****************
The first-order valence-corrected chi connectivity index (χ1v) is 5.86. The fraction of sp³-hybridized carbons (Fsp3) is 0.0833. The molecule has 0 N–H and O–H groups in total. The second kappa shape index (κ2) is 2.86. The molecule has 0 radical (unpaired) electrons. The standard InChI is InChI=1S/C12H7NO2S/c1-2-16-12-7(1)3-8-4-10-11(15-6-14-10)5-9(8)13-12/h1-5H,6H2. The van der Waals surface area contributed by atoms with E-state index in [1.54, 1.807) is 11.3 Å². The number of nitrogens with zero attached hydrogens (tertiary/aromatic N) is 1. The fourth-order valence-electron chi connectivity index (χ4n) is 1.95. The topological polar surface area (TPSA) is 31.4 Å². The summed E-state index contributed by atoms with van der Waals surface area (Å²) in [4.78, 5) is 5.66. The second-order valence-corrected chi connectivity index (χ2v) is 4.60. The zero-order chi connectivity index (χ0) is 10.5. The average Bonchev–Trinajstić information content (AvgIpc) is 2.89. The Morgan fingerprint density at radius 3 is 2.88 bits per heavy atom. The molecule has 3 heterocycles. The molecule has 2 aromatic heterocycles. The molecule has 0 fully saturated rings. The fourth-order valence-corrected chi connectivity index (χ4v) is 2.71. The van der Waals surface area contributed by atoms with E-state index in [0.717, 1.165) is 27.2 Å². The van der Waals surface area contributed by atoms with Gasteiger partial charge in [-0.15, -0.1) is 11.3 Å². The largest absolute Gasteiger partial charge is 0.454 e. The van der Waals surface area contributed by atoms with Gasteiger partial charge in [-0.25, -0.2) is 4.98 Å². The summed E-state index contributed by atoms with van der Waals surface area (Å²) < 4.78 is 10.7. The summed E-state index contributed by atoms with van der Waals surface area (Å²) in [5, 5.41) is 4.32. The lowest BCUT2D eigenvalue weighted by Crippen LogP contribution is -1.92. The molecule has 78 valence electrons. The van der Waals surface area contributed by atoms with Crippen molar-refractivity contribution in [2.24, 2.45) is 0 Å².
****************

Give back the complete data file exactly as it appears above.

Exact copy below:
The first-order valence-corrected chi connectivity index (χ1v) is 5.86. The fraction of sp³-hybridized carbons (Fsp3) is 0.0833. The molecule has 0 N–H and O–H groups in total. The second kappa shape index (κ2) is 2.86. The molecule has 0 radical (unpaired) electrons. The standard InChI is InChI=1S/C12H7NO2S/c1-2-16-12-7(1)3-8-4-10-11(15-6-14-10)5-9(8)13-12/h1-5H,6H2. The van der Waals surface area contributed by atoms with E-state index in [1.54, 1.807) is 11.3 Å². The number of nitrogens with zero attached hydrogens (tertiary/aromatic N) is 1. The fourth-order valence-electron chi connectivity index (χ4n) is 1.95. The topological polar surface area (TPSA) is 31.4 Å². The summed E-state index contributed by atoms with van der Waals surface area (Å²) in [4.78, 5) is 5.66. The second-order valence-corrected chi connectivity index (χ2v) is 4.60. The zero-order chi connectivity index (χ0) is 10.5. The average Bonchev–Trinajstić information content (AvgIpc) is 2.89. The Morgan fingerprint density at radius 3 is 2.88 bits per heavy atom. The molecule has 3 heterocycles. The molecule has 2 aromatic heterocycles. The molecule has 0 fully saturated rings. The fourth-order valence-corrected chi connectivity index (χ4v) is 2.71. The van der Waals surface area contributed by atoms with E-state index in [0.717, 1.165) is 27.2 Å². The van der Waals surface area contributed by atoms with Gasteiger partial charge in [-0.15, -0.1) is 11.3 Å². The largest absolute Gasteiger partial charge is 0.454 e. The van der Waals surface area contributed by atoms with Gasteiger partial charge in [-0.25, -0.2) is 4.98 Å². The summed E-state index contributed by atoms with van der Waals surface area (Å²) < 4.78 is 10.7. The summed E-state index contributed by atoms with van der Waals surface area (Å²) in [5, 5.41) is 4.32. The lowest BCUT2D eigenvalue weighted by Crippen LogP contribution is -1.92. The molecule has 78 valence electrons. The van der Waals surface area contributed by atoms with Crippen molar-refractivity contribution in [2.24, 2.45) is 0 Å².